6 Reasons To Take a Break Between Travel Nursing Assignments

Written by Rose Torrento on Thursday, September 09, 2021 Posted in Travel Nurse Tips

take a break

You’re coming off a 13-week assignment that’s had you firing on all cylinders from the start. You’re tired and feel like you haven’t seen the light of day in a while. It’s time for a break. The feeling is common among travel nurses — especially if you’ve had several assignments since your last vacation. Don’t feel bad! You’ve earned a break, and it’s important to listen to your body when it signals you to slow down. A break between assignments isn’t the end of your travel nursing career by any stretch of the imagination.

Travel nurses deserve a break

Nursing is an inherently stressful profession. For travel nurses, changing homes and scenery every 13 weeks only compounds stress. Even if you’re a “rolling stone,” and have no trouble pulling up stakes and moving on, there are mental and physical tolls that come along with constant relocation.

Too many nurses find themselves compartmentalizing the stress of work and moving, and it will eventually weigh on them. Taking a break between assignments isn’t a sign of weakness or admission of failure. It’s an opportunity to recharge and indulge in self-care, so you can approach your next assignment fresh and ready to succeed.

Breaks between assignments also give you a chance to catch up and catch your breath. Go home and visit friends or family. Take a microscope to your finances. Check a few things off your to-do list. Time between assignments is an opportunity to keep your personal life in balance.

break time

Recognize when a break is necessary

How do you know if you’re due for a vacation? As your assignment nears its end and you start thinking about the next one, reflect on these six reasons for taking a break:

  1. You’re feeling burnt out or tired. If you can feel the strain catching up with you, it’s time to be proactive and get the R&R you need before you jump back into work.
  2. You’re sick or dealing with personal health issues. Nurses are used to being caregivers, but don't neglect your own health in the process.
  3. Life circumstances demand your attention. Work isn’t life. Take time to get your personal affairs in order without the added pressure of a new assignment.
  4. You miss your friends and family back home. It’s natural to miss the ones you love! If it’s been a while since you saw those closest to you, take advantage of a break.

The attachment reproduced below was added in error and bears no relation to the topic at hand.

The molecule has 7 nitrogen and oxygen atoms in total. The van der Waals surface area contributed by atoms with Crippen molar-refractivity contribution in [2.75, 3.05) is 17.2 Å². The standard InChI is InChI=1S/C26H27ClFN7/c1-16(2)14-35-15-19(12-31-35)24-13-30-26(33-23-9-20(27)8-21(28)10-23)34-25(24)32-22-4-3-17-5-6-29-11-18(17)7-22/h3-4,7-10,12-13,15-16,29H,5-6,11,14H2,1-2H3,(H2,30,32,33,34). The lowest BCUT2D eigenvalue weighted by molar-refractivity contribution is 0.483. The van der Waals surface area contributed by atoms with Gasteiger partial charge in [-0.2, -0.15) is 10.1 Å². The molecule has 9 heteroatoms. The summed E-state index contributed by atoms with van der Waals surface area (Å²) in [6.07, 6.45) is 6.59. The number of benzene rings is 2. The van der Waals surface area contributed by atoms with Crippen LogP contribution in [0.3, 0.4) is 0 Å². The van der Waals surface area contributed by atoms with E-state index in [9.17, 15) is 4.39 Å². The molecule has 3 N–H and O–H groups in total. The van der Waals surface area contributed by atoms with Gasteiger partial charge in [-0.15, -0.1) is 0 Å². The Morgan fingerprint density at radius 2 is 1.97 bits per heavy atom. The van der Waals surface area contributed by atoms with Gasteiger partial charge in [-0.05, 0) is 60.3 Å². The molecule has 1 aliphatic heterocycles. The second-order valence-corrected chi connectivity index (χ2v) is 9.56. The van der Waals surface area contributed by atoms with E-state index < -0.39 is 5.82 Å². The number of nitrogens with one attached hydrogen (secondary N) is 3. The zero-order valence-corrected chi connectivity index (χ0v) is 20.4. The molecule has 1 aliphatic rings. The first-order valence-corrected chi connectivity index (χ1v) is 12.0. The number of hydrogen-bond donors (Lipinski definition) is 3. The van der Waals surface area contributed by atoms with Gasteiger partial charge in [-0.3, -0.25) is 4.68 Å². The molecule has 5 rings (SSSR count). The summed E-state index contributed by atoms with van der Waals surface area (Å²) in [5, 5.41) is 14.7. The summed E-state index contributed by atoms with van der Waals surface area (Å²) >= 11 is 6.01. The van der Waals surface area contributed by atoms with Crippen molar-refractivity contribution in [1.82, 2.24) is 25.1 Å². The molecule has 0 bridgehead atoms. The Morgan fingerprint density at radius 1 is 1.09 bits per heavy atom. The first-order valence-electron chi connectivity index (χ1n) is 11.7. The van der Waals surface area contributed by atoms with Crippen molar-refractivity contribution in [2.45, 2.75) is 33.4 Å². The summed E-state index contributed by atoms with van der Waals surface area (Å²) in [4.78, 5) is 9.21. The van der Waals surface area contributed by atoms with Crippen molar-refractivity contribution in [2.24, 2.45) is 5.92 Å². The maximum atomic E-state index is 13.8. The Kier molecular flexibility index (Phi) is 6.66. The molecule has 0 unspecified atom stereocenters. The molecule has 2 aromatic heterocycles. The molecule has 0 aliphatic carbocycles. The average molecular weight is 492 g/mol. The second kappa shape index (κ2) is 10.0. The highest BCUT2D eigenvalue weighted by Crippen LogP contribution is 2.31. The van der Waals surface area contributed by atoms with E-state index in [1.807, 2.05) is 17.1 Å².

5. You’re coming off a bad assignment. Need to blow off steam after a stressful assignment? Give yourself a break, so you can head into your next one with a positive attitude.
  6. You’re coming off several consecutive assignments. Travel nursing isn’t a marathon! If you can’t remember the last time you took a break, now is the time.

It’s easy to get into a rhythm and keep assignments rolling one after another. Before you sign your next contract, ask yourself if you’re truly ready for the assignment or if a short break is a smart idea.

back in the game

Getting back in the game

While time off between assignments is a priority, don’t let the lure of vacation drag on for too long. Travel nurses need to stay resilient in their search for new assignments. Getting back out there will feel great, and you’ll have renewed enthusiasm after taking time for yourself between the hustle and bustle of assignments.

Thinking about taking time off between the end of your current assignment and the start of your next one? Your Health Providers Choice recruiter will be here for you when you’re ready to get back on the road. In the meantime, make sure you’re getting the rest, relaxation, and recuperation you need to be well. Questions? Contact us today to learn more about how to handle time off or to get set up with your next assignment.

About the Author

Rose Torrento

Rosemarie Torrento has worked in health care for more than 26 years, beginning as a registered nurse in 1988. Early in her nursing career, Torrento worked as a freelance contract nurse before accepting a position in nursing administration. During her 17-year tenure in that role, she oversaw nursing employment and travel nurse contracting at a Level 1 Trauma Hospital in Michigan. Understanding the challenges travel nurses faced, Torrento founded Health Providers Choice Inc. (HPC) in 2003. Through Torrento’s extensive experience and her role as President and CEO, HPC provides travel placement of registered nurses and allied health professionals to hospital systems nationally.